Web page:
- Religious leaders in Kakamega agree with public health officials to enforce restrictive measures.
- Restrictions include use of microphones, the holy sacrament and use of drums in worship.
The preventive measures issued by national and county governments to contain the Covid-19 outbreak threaten common practices among the Luhya.
Members of the community are struggling with adoption of the new greeting styles after handshakes were discouraged.
“Though it’s difficult to change overnight from what one is used to, we are appreciative and struggling to conform to the measures aimed at stopping the spread of the virus,” Jeremiah Okova said yesterday.
Religious leaders in Kakamega on Tuesday held a day-long meeting with public health officials and resolved to enforce restrictive measures to check the spread of the virus.
Some of the restrictions include the use of microphones, the holy sacrament and the use of drums in worship.
Pentecostal churches that cherish praise and worship are the worst-hit by the new regulations.
“From today on, we have decided to cooperate with the government in enforcing these regulations so that we are not blamed later. We shall preach without microphones and the sitting arrangements will be altered in our churches to comply with the one-metre space required,” Nicholas Olumasayi, chairman of the Kakamega county religious group, said.
Even at funerals, preaching will be without the use of microphones, Olumasayi said.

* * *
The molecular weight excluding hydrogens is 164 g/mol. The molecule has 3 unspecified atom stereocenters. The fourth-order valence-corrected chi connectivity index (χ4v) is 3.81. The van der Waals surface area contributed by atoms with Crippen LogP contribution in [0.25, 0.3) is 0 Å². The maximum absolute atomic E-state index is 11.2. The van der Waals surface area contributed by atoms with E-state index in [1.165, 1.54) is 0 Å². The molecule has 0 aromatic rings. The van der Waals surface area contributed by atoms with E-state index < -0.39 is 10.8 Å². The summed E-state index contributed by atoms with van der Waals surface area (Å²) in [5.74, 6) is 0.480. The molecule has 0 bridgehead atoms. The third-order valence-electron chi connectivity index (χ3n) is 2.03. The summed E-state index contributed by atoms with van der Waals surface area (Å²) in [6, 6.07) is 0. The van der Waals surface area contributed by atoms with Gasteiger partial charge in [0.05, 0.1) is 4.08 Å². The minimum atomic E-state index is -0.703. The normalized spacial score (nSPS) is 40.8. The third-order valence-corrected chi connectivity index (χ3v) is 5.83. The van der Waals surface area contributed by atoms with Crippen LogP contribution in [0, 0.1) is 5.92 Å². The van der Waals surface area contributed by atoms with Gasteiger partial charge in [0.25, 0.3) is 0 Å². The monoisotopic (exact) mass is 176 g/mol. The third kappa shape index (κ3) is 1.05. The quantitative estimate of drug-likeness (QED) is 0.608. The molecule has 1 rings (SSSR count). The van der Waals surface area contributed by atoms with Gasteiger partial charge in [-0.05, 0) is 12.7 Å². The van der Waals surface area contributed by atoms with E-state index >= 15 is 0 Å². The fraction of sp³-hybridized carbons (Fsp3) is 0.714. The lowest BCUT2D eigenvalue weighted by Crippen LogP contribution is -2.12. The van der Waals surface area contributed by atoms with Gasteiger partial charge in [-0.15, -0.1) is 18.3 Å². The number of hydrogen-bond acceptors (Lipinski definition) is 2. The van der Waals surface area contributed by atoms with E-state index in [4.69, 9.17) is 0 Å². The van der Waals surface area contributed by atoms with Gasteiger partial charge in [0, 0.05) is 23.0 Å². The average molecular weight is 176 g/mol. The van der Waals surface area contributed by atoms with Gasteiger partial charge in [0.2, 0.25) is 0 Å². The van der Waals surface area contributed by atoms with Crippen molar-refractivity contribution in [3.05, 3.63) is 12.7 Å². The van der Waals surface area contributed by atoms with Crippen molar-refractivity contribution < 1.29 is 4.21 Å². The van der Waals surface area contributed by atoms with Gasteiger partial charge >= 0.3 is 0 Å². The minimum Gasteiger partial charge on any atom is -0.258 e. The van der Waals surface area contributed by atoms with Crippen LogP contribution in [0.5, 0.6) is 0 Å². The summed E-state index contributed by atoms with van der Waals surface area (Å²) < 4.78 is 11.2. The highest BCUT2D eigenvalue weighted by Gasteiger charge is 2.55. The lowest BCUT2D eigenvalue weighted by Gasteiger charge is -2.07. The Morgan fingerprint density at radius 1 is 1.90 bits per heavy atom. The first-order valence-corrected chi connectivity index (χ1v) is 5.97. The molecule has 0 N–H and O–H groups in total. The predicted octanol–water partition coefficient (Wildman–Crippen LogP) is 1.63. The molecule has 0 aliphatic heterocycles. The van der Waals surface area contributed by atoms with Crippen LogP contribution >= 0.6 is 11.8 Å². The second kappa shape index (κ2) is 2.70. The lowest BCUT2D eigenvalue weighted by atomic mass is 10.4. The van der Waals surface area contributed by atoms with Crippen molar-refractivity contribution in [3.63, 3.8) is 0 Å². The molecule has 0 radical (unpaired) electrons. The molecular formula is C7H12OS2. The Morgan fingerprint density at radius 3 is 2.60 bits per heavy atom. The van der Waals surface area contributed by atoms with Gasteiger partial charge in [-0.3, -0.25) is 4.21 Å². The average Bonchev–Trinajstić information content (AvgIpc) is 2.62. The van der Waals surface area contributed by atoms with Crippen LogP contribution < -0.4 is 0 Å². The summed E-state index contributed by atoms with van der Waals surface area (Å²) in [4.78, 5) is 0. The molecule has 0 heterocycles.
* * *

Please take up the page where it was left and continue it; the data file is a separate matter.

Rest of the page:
Churches with many members will have to hold several services to allow for seats to be arranged one metre apart for the next one month.
Olumasayi urged the government to provide sanitizers to the majority poor to ensure effective compliance with the regulations.
"We have people who cannot afford sanitizers. They should not be left to die because they can't afford them," he said.
Meanwhile, traders defied an order for closure of all open-air markets in the county by Governor Wycliffe Oparanya on Monday.
It was business as usual in all open-air markets across the county yesterday despite the directive.
Traders said they could not stay home as directed because they have no other source of income to support their families.
“Oparanya cannot ask us to stay home without giving us any contingency plan yet it is he who ordered the demolition of people’s businesses. We’re waiting for him to come and tell us if he will do shopping for us to eat while at home,” a trader said.
Edited by Henry Makori